My Account: Log In | Join | Renew
Search
Author
Title
Vol.
Issue
Year
1st Page

Abstract

 

This article in AJ

  1. Vol. 91 No. 4, p. 702-707
     
    Received: June 30, 1998
    Published: July, 1999


    * Corresponding author(s): adhalvor@lamar.colostate.edu
 View
 Download
 Alerts
 Permissions
 Share

doi:10.2134/agronj1999.914702x

Dryland Winter Wheat Response to Tillage and Nitrogen within an Annual Cropping System

  1. Ardell D. Halvorson *a,
  2. Alfred L. Blackb,
  3. Joseph M. Krupinskyb and
  4. Stephen D. Merrillb
  1. a USDA-ARS, Soil-Plant-Nutrient Res., P.O. Box E, Fort Collins, CO 80522 USA
    b USDA-ARS, Northern Great Plains Res. Lab., P.O. Box 459, Mandan, ND 58554 USA

Abstract

Winter wheat (Triticum aestivum L.) can add diversity to dryland crop rotations in the northern Great Plains, but it is susceptible to winterkill in low surface residue environments. A 12-year study was conducted to determine the response of two winter wheat cultivars, Roughrider and Norstar, to tillage system (conventional-till, CT; minimum-till, MT: and no-till, NT) and N fertilizer rate (34, 67, and 101 kg N ha−1) in a dryland spring wheat–winter wheat–sunflower (Helianthus annuus L.) rotation. Grain yields were greater with MT (1968 kg ha−1) and NT (2022 kg ha−1) than with CT (1801 kg ha−1), but tillage system effects on grain yield varied among years. Increasing N rate from 34 kg N ha−1 to 67 kg N ha−1 increased grain production from 1844 to 1953 kg ha−1, but yield response to N rate varied among years. The greatest overall grain yield (2111 kg ha−1) was obtained with NT and application of 101 kg N ha−1 Grain yields were lowest during years when plant-available water (PAW) was <300 mm. In years with >400 mm PAW, leaf spot disease incidence was greatest, particularly at the lowest N rate with NT. Application of adequate N reduced the disease incidence in all tillage treatments. Cultivar differences were significant 3 out of 12 years, but not consistent. Winterkill was a factor for both cultivars in only 1 year in the CT and MT plots. Winter wheat performed well as a rotational crop in this cropping system when using MT and NT systems and adequate N fertility. Our long-term results indicate that producers in the northern Great Plains can use winter wheat successfully in annual cropping systems that do not include a fallow period, particularly if NT is used with adequate N fertilization.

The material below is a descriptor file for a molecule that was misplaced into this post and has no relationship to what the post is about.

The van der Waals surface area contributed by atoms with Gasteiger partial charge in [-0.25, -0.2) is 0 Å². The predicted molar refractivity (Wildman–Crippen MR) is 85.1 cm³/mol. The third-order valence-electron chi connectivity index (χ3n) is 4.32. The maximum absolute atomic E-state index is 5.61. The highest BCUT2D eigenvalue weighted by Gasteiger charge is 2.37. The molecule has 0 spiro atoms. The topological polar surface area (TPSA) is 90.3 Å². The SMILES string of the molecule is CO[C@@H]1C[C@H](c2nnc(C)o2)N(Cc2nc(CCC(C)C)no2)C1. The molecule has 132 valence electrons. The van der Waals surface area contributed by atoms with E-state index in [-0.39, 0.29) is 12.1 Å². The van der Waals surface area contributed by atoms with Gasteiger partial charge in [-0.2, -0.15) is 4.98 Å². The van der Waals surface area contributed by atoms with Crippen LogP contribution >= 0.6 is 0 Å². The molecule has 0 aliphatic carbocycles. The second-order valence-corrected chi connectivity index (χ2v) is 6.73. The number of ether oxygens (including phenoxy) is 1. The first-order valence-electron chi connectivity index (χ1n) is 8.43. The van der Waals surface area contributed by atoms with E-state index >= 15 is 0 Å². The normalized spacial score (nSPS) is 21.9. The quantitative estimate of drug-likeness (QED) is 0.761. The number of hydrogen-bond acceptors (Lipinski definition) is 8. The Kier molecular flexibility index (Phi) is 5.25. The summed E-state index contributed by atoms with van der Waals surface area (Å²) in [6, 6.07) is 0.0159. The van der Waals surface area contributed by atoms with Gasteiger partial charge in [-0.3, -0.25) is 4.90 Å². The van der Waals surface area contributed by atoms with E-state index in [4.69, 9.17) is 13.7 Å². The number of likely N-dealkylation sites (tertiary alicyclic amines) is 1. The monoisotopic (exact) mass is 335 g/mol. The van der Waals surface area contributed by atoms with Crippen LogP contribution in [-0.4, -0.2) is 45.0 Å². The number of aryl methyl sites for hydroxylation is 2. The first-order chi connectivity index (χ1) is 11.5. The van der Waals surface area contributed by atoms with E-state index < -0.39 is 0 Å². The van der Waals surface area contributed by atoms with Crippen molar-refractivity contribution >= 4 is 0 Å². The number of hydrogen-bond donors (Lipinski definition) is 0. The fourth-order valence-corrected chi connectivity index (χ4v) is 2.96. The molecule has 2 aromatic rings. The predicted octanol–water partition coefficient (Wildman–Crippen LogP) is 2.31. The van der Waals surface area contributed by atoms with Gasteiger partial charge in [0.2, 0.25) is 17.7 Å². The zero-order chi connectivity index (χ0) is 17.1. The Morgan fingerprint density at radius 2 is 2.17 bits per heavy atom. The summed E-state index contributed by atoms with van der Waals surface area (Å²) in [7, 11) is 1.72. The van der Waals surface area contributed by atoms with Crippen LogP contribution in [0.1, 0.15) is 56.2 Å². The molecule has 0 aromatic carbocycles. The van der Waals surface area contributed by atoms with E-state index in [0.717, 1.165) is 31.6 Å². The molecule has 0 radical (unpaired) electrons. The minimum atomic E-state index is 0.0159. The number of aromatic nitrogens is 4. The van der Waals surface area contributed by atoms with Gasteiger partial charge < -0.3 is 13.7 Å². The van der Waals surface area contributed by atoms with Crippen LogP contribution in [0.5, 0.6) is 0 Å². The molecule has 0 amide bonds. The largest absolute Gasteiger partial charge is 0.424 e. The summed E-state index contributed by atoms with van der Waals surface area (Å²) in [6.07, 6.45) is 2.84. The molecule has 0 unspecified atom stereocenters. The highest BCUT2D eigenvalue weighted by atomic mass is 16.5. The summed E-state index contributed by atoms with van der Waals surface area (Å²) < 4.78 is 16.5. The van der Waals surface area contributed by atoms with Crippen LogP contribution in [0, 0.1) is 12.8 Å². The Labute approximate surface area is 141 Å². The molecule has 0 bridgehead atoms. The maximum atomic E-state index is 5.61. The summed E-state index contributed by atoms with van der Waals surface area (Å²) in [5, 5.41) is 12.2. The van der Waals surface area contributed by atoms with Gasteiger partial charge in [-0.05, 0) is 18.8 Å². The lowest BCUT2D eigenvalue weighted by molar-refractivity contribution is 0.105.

Please view the pdf by using the Full Text (PDF) link under 'View' to the left.

Copyright © 1999. American Society of AgronomySoil Science Society of America